[The concept of Jewish soldiers who fight for their land and people is still quite new to Jews. We were often conscripts fighting others' wars or we experienced what it was like to be on the receiving end of soldiers' hatreds and lusts. Russian Jews often preferred to leave the country than send their sons for 25 years military service.

The family story is that my great-uncle in Poland was blinded so the Russians could not take him.

So to see your son (or daughter) in a uniform gladly contributing to the safety of his nation can be an overwhelming one. I know that as a non-Israeli with and Israeli son. So much more Lapid knows it as one who served himself. This too is about emotion and creating continuity and belonging. It's about being in control of your destiny and not to have that destiny belong to the whim of others.

It is also about the idea of your grandfather or great-grandfather cowering in a stiebl in Russia as the Cossacks or the Germans or the Poles, or whoever it happened to be, rode by or entered your town or demanded you line up or took you away for 25 years.

From that to my handsome son or my beautiful daughter wearing an Israeli uniform. If there is such a thing as a miracle...]

I am a Zionist.

I believe in our right for this land. The people who were persecuted for no reason throughout history have a right to a state of their own plus a free F-16 from the manufacturer. Every display of anti-Semitism from London to Mumbai hurts me, yet deep inside I’m thinking that Jews who choose to live abroad fail to understand something very basic about this world. The State of Israel was not established so that the anti-Semites will disappear, but rather, so we can tell them to get lost.

[More strident than I would put it. I think we should still pay for the F-16. No-one owes us anything. We owe the world. We owe the world the demonstration that a civilised country based on Jewish principles is not only possible but desirable.

I don't expect anti-Semites to disappear and I don't think telling them to get lost will help us or deter them. It may make us feel better, though. And as a Jew who was born in the Diaspora I do understand this. I did not chose to be born here. Nor is it that easy to leave. However, the more Israel is unfairly singled out, the more blind eyes are turned to anti-Semitism and Jew-hatred, the more 'anti-Zionism' becomes mainstream and the more the useful idiots of the Left and the deluded 'human-rights' advocates feed the crocodiles, the more likely it is I will leave and have MY last waltz on the Yarkon, as it were.]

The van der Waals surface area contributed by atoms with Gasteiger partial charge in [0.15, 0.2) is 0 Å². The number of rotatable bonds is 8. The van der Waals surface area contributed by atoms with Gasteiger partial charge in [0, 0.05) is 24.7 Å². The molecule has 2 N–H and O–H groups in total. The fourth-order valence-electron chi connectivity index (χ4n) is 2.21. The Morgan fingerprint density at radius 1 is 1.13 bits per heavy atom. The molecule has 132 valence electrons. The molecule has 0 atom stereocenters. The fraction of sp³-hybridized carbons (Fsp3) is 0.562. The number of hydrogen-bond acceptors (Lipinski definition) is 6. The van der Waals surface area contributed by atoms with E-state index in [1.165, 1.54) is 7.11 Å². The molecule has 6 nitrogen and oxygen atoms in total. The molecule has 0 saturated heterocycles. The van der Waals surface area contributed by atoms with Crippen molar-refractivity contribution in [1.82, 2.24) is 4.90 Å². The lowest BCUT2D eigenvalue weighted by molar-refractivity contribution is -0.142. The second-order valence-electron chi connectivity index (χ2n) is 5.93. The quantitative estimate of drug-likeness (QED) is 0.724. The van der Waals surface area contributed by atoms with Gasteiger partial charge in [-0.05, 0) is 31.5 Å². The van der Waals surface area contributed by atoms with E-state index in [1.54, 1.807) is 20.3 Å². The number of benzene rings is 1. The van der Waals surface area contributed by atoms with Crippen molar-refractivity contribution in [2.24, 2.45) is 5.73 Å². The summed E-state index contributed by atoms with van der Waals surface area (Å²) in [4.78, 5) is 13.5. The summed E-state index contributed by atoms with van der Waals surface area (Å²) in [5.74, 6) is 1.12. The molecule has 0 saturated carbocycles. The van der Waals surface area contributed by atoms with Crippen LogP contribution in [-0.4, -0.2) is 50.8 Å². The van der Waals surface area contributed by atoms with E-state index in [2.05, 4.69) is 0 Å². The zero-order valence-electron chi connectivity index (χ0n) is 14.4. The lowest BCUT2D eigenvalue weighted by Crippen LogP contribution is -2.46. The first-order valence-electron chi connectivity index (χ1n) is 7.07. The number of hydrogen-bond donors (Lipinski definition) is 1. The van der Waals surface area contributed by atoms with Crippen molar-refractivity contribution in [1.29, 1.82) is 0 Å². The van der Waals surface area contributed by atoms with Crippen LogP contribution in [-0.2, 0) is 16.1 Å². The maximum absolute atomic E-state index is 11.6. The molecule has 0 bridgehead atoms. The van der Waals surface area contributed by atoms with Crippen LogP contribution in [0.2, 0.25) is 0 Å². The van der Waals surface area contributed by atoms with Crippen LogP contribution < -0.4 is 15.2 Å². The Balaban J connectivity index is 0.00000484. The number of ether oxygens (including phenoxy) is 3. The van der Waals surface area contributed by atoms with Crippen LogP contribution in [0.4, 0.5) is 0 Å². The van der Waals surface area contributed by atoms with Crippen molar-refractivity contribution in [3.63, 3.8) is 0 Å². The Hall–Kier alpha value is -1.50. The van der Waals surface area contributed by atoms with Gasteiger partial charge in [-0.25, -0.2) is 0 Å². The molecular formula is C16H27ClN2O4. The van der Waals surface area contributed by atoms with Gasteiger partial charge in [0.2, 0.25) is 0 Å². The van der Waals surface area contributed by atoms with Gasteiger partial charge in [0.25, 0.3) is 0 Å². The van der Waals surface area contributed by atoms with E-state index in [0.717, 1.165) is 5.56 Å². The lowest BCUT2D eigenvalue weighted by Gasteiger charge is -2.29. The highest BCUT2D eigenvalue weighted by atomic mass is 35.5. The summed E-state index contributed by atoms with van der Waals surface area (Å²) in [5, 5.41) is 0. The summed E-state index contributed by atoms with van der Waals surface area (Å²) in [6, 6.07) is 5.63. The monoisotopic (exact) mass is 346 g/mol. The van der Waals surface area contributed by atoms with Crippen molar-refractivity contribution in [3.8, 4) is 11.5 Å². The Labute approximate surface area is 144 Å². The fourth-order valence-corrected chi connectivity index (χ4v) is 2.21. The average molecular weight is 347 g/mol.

I am a Zionist.

I was fired at in Lebanon, a Katyusha rockets missed me by a few feet in Kiryat Shmona, missiles landed near my home during the first Gulf War, I was in Sderot when the Color Red anti-rocket alert system was activated, terrorists blew themselves up not too far from my parents’ house, and my children stayed in a bomb shelter before they even knew how to pronounce their own name, clinging to a grandmother who arrived here from Poland to escape death. Yet nonetheless, I always felt fortunate to be living here, and I don’t really feel good anywhere else.

[Do your worst. We are not moving. This is not about immigration and colonisation, it's about a deep-rootedness that non-Zionists just do not understand. Yes, it's about emotion. It's about history. It's about struggle. It's about self-determination. It's about pride. It's about knowing your great-grandparents stood on a railway platform in Birkenau or by a shallow grave in a forest in Poland. It's about saying 'never again'].

I am a Zionist.

I think that anyone who lives here should serve in the army, pay taxes, vote in the elections, and be familiar with the lyrics of at least one Shalom Hanoch song. I think that the State of Israel is not only a place, it is also an idea, and I wholeheartedly believe in the three extra commandments engraved on the wall of the Holocaust museum in Washington: “Thou shalt not be a victim, thou shalt not be a perpetrator, but above all, thou shalt not be a bystander.”

[Pretty much the essence of what I have been saying. Despite this, the haters are determined to prove Israelis ARE perpetrators. Not as individual miscreants but as part of a national program and as an indivisible consequence of being Jewish. But you know what I think about that.]

I am a Zionist.

I already laid down on my back to admire the Sistine Chapel, I bought a postcard at the Notre-Dame Cathedral in Paris, and I was deeply impressed by the emerald Buddha at the king’s palace in Bangkok. Yet I still believe that Tel Aviv is more entertaining, the Red Sea is greener, and the Western Wall Tunnels provide for a much more powerful spiritual experience. It is true that I’m not objective, but I’m also not objective in respect to my wife and children.

[I guess you have to be born in Israel and be a true patriot to believe this. I don't think that being a Zionist means you have to believe that everything Israeli is better than its counterparts in other countries. But I did feel a welling of pride and emotion when I first flew El Al within Israel and I still can't explain why.]